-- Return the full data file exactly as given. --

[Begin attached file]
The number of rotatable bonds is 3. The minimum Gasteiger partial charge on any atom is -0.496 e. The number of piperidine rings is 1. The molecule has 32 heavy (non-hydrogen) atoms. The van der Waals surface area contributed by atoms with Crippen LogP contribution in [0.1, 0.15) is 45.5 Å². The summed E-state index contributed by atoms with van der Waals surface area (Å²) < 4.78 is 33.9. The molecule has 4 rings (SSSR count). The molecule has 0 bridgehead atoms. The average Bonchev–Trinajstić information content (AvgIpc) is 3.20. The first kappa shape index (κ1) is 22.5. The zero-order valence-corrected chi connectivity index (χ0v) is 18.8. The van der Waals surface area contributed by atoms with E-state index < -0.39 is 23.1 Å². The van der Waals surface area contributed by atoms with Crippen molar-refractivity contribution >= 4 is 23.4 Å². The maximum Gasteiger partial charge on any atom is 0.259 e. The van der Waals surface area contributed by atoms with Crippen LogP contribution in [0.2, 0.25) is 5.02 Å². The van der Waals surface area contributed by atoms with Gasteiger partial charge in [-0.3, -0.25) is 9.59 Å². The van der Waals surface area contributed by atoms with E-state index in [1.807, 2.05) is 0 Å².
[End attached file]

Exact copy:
The number of rotatable bonds is 3. The minimum Gasteiger partial charge on any atom is -0.496 e. The number of piperidine rings is 1. The molecule has 32 heavy (non-hydrogen) atoms. The van der Waals surface area contributed by atoms with Crippen LogP contribution in [0.1, 0.15) is 45.5 Å². The summed E-state index contributed by atoms with van der Waals surface area (Å²) < 4.78 is 33.9. The molecule has 4 rings (SSSR count). The molecule has 0 bridgehead atoms. The average Bonchev–Trinajstić information content (AvgIpc) is 3.20. The first kappa shape index (κ1) is 22.5. The zero-order valence-corrected chi connectivity index (χ0v) is 18.8. The van der Waals surface area contributed by atoms with E-state index < -0.39 is 23.1 Å². The van der Waals surface area contributed by atoms with Crippen molar-refractivity contribution >= 4 is 23.4 Å². The maximum Gasteiger partial charge on any atom is 0.259 e. The van der Waals surface area contributed by atoms with Crippen LogP contribution in [0.2, 0.25) is 5.02 Å². The van der Waals surface area contributed by atoms with Gasteiger partial charge in [-0.3, -0.25) is 9.59 Å². The van der Waals surface area contributed by atoms with E-state index in [1.807, 2.05) is 0 Å².